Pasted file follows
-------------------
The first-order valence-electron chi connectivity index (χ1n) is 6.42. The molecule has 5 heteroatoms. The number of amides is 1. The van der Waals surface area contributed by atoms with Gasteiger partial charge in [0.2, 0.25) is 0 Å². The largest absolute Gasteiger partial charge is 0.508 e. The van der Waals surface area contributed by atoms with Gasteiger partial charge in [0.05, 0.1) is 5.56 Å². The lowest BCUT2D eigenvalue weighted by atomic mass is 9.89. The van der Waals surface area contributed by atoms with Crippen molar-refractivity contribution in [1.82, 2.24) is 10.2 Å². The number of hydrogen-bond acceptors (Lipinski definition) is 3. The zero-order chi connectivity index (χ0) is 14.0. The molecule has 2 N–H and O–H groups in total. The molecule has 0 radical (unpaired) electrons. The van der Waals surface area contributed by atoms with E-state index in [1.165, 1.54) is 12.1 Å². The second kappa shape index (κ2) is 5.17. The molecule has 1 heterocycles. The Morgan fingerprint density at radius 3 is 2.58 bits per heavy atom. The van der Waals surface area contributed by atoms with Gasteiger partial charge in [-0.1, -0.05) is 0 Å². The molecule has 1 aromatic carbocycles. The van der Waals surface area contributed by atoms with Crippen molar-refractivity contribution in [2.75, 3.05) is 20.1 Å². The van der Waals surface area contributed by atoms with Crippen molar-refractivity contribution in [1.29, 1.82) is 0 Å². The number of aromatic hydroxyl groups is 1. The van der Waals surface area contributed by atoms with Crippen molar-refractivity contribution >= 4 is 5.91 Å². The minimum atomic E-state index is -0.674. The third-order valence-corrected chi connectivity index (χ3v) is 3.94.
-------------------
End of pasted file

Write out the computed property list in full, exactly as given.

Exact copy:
The first-order valence-electron chi connectivity index (χ1n) is 6.42. The molecule has 5 heteroatoms. The number of amides is 1. The van der Waals surface area contributed by atoms with Gasteiger partial charge in [0.2, 0.25) is 0 Å². The largest absolute Gasteiger partial charge is 0.508 e. The van der Waals surface area contributed by atoms with Gasteiger partial charge in [0.05, 0.1) is 5.56 Å². The lowest BCUT2D eigenvalue weighted by atomic mass is 9.89. The van der Waals surface area contributed by atoms with Crippen molar-refractivity contribution in [1.82, 2.24) is 10.2 Å². The number of hydrogen-bond acceptors (Lipinski definition) is 3. The zero-order chi connectivity index (χ0) is 14.0. The molecule has 2 N–H and O–H groups in total. The molecule has 0 radical (unpaired) electrons. The van der Waals surface area contributed by atoms with E-state index in [1.165, 1.54) is 12.1 Å². The second kappa shape index (κ2) is 5.17. The molecule has 1 heterocycles. The Morgan fingerprint density at radius 3 is 2.58 bits per heavy atom. The van der Waals surface area contributed by atoms with Gasteiger partial charge in [-0.1, -0.05) is 0 Å². The molecule has 1 aromatic carbocycles. The van der Waals surface area contributed by atoms with Crippen molar-refractivity contribution in [2.75, 3.05) is 20.1 Å². The van der Waals surface area contributed by atoms with Crippen molar-refractivity contribution in [1.29, 1.82) is 0 Å². The number of aromatic hydroxyl groups is 1. The van der Waals surface area contributed by atoms with Crippen molar-refractivity contribution >= 4 is 5.91 Å². The minimum atomic E-state index is -0.674. The third-order valence-corrected chi connectivity index (χ3v) is 3.94.